We’re trying to figure out why the hive benefits from these diverse behaviors and connections (and what makes a good party…).

Using social networks to determine how these mitochondria communicate and communicate has allowed us to know what the cell prioritizes.

When you have this system of dynamic organelles, there has to be a way to display the connection between all of them, and social networks have allowed us to do that.

It’s also a tool that can be used across other species, and even other organelles.

We’re currently using it to investigate how mitochondrial movement and connectivity are affected when the genes of these individual organelles are perturbed – it’s a direct application of this technology born out of a scope project – so it’s surprising to see.

This new project began with the strange difference between plant and animal mitochondria.

Animal mitochondria are formed in long spaghetti-like networks, forming a somatic attached network of organelles.

However, they remain mostly pointy in plants, moving on their own and merging only transiently.

This could be motivated by the fact that mitochondrial DNA (inherited from bacteria ancestors) is reassembled in plants, not in animals.

This division allows the cell to control, through its movement, which mitochondria it can talk to and thus have the opportunity to recombine its DNA.

This recombination also helps plants have very flexible responses to changing environments that they can’t get away from, something animals have no problem with.

Our current work delves into the movement of mitochondria in plants, focusing on how they enable DNA sharing and recombination—and applying our networks to a new problem.

Looking ahead, I’m also very excited about the current research being done on organelle placement in plant cells, and how this can help us design more efficient connections between organelles such as mitochondria/chloroplasts/peroxisomes and apply this to crop plants and engineer C4 capabilities.

In short, mitochondria are amazing because they are so dynamic – great to watch and assume what they are – while trying not to materialize too much…

I grew up in Worcestershire, out in the countryside, and always love to be outside exploring.

I was always curious, and still am, about everything around me. My favorite things when I was little were treasure hunts, and I had trouble pulling keys off my mom’s old computer keyboard trying to figure out what’s underneath.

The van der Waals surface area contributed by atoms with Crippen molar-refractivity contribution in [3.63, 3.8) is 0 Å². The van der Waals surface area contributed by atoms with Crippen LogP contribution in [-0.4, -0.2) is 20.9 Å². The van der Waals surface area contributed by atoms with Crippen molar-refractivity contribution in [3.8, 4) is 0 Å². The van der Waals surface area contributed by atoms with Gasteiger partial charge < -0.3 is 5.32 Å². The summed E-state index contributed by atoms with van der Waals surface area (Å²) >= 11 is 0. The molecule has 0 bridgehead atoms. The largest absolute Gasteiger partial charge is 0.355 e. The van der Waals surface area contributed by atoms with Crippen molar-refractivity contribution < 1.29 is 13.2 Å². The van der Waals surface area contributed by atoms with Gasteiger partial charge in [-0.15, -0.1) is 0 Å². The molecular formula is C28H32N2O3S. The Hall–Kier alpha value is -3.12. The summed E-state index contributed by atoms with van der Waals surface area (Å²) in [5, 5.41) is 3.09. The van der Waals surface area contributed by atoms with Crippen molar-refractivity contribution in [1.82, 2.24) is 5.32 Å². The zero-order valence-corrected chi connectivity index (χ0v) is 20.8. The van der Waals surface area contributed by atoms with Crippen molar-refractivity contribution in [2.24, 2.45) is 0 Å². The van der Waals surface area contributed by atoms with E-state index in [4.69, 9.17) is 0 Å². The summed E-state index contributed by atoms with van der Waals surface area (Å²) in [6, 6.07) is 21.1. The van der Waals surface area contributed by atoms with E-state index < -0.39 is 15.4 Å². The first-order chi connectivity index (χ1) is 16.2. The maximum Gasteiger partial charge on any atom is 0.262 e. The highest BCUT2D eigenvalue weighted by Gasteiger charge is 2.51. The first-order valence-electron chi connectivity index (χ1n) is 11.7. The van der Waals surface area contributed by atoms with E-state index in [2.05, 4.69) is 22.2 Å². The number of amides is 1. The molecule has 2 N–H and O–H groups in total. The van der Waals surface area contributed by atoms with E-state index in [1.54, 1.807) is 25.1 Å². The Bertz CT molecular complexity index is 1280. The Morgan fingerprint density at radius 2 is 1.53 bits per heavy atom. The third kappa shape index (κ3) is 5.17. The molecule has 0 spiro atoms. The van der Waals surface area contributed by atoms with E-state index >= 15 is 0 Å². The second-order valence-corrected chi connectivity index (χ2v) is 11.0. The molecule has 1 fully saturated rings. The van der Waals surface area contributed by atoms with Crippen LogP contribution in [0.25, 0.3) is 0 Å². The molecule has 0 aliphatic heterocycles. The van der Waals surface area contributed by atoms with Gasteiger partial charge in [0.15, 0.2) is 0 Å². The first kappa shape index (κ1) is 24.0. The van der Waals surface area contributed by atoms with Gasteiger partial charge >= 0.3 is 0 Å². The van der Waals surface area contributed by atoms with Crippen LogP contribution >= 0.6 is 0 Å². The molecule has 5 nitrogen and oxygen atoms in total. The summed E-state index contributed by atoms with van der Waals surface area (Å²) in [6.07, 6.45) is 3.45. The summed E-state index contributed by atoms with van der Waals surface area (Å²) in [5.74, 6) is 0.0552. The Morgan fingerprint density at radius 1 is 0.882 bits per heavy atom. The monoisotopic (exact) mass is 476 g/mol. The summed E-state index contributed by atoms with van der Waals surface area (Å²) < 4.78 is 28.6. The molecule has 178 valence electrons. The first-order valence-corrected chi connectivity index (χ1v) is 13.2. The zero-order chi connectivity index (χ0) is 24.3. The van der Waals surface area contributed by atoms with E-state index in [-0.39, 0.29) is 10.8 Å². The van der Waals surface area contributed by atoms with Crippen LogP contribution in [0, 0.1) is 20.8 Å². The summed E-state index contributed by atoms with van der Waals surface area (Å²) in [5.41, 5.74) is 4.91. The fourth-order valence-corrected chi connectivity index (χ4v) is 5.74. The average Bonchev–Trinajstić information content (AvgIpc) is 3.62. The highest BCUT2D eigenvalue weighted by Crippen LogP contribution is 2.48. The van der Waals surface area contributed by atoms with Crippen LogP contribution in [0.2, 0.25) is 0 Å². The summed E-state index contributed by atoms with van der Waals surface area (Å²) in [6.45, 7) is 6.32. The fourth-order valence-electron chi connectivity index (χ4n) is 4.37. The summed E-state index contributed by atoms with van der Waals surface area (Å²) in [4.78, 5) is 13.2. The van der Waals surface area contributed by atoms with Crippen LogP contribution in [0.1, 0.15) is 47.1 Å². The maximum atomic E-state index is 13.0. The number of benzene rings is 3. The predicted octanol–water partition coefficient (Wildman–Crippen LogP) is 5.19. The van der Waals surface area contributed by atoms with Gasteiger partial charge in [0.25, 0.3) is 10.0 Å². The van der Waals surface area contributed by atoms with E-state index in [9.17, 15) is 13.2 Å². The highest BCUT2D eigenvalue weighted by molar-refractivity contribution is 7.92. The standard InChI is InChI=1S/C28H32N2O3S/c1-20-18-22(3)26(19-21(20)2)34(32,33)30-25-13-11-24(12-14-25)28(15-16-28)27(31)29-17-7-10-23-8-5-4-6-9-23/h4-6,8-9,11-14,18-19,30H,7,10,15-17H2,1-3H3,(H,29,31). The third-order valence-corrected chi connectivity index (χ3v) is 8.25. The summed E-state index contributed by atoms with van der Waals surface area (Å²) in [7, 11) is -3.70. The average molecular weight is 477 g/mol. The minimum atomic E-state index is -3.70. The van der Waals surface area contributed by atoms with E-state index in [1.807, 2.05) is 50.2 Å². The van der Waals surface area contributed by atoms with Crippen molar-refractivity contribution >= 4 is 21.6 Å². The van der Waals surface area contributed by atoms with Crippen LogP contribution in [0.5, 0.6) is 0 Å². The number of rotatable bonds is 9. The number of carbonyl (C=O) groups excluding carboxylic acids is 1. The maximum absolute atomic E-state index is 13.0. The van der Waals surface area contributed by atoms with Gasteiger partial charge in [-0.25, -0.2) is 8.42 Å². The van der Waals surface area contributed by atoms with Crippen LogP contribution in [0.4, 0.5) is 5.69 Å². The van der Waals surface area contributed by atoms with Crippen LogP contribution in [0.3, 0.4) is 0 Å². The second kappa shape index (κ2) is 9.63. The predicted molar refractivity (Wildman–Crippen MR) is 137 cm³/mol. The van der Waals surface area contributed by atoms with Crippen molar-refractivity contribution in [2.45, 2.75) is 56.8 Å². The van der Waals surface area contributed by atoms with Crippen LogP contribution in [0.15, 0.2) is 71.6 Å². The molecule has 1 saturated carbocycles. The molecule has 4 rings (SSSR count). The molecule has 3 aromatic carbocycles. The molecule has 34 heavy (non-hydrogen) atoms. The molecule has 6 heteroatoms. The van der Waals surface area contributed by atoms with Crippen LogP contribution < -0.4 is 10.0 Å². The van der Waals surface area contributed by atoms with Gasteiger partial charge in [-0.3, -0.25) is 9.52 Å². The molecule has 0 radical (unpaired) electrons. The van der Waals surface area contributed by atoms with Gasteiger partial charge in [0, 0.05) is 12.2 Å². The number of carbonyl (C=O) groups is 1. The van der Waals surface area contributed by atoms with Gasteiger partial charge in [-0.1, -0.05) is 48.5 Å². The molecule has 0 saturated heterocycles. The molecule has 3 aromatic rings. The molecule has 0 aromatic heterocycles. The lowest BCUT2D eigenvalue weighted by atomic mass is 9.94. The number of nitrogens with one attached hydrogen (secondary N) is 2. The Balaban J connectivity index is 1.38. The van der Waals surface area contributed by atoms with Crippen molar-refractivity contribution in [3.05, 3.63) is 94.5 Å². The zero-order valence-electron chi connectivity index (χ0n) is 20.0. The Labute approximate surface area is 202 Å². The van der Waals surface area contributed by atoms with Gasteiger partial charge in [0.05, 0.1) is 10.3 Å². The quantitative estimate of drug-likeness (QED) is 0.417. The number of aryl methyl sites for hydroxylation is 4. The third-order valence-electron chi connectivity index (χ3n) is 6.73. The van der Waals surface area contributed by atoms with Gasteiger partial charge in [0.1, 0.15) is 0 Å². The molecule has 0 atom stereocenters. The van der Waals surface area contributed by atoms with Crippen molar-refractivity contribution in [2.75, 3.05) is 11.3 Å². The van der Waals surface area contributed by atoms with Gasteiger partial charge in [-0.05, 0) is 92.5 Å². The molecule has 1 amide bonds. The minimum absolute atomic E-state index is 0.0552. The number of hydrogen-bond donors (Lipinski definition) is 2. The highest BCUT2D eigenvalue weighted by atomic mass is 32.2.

When I first started studying biology, I found something that I really liked, which for me was more intuitive than other subjects and I believe that being a scientist became a real goal.

My first undergraduate cell biology lectures showed me how incredible these biological processes are – eg the formation of a clathrin layer around a vesicle – how can something so small be so well-coordinated, so clear in its purpose, while also being so real and so measurable?

I was so amazed that we could find out so much about this new world (for me) – but I didn’t really focus on plants until it came to my thesis.

George Basil took me as a summer project student and his team taught me how we can use computational tools to reveal communication patterns in plants, how to mix experimental and theoretical data, wet lab work and computational analysis.

I followed this philosophy until my Ph.D. with Iain Johnston and the Stochastic Biology team, now based in Bergen (I also work with Gibbs Lab here at UoB – keep me ‘plant-based’), and it’s been a great journey so far – quantitative methods are the pillar The backbone of our work and allows us to ask new questions about the system, and to test hypotheses that might otherwise be out of reach.

One thing I think our group does well (though I’m biased) is to take a very broad look at the questions we’re dealing with – what these processes look like across the entire tree of life; What can we learn from other disciplines?

I plan to take this philosophy to where my scientific journey takes me…”